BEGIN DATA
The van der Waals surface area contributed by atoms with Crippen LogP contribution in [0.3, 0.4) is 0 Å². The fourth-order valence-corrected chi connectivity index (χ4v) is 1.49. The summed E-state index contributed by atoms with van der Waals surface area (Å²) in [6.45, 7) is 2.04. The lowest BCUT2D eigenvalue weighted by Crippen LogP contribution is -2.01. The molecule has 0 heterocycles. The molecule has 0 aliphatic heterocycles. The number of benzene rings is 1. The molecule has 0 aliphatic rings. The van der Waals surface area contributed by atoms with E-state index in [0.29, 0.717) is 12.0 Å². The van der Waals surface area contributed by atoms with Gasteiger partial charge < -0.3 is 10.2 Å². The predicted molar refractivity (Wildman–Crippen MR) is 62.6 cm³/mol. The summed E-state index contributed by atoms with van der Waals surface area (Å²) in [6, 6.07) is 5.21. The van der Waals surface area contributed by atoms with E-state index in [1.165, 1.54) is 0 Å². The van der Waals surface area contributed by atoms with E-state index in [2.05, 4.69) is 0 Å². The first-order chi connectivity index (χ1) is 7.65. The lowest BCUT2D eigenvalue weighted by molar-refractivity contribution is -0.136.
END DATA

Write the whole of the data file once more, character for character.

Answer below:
The van der Waals surface area contributed by atoms with Crippen LogP contribution in [0.3, 0.4) is 0 Å². The fourth-order valence-corrected chi connectivity index (χ4v) is 1.49. The summed E-state index contributed by atoms with van der Waals surface area (Å²) in [6.45, 7) is 2.04. The lowest BCUT2D eigenvalue weighted by Crippen LogP contribution is -2.01. The molecule has 0 heterocycles. The molecule has 0 aliphatic heterocycles. The number of benzene rings is 1. The molecule has 0 aliphatic rings. The van der Waals surface area contributed by atoms with E-state index in [0.29, 0.717) is 12.0 Å². The van der Waals surface area contributed by atoms with Gasteiger partial charge < -0.3 is 10.2 Å². The predicted molar refractivity (Wildman–Crippen MR) is 62.6 cm³/mol. The summed E-state index contributed by atoms with van der Waals surface area (Å²) in [6, 6.07) is 5.21. The van der Waals surface area contributed by atoms with E-state index in [1.165, 1.54) is 0 Å². The van der Waals surface area contributed by atoms with E-state index in [2.05, 4.69) is 0 Å². The first-order chi connectivity index (χ1) is 7.65. The lowest BCUT2D eigenvalue weighted by molar-refractivity contribution is -0.136.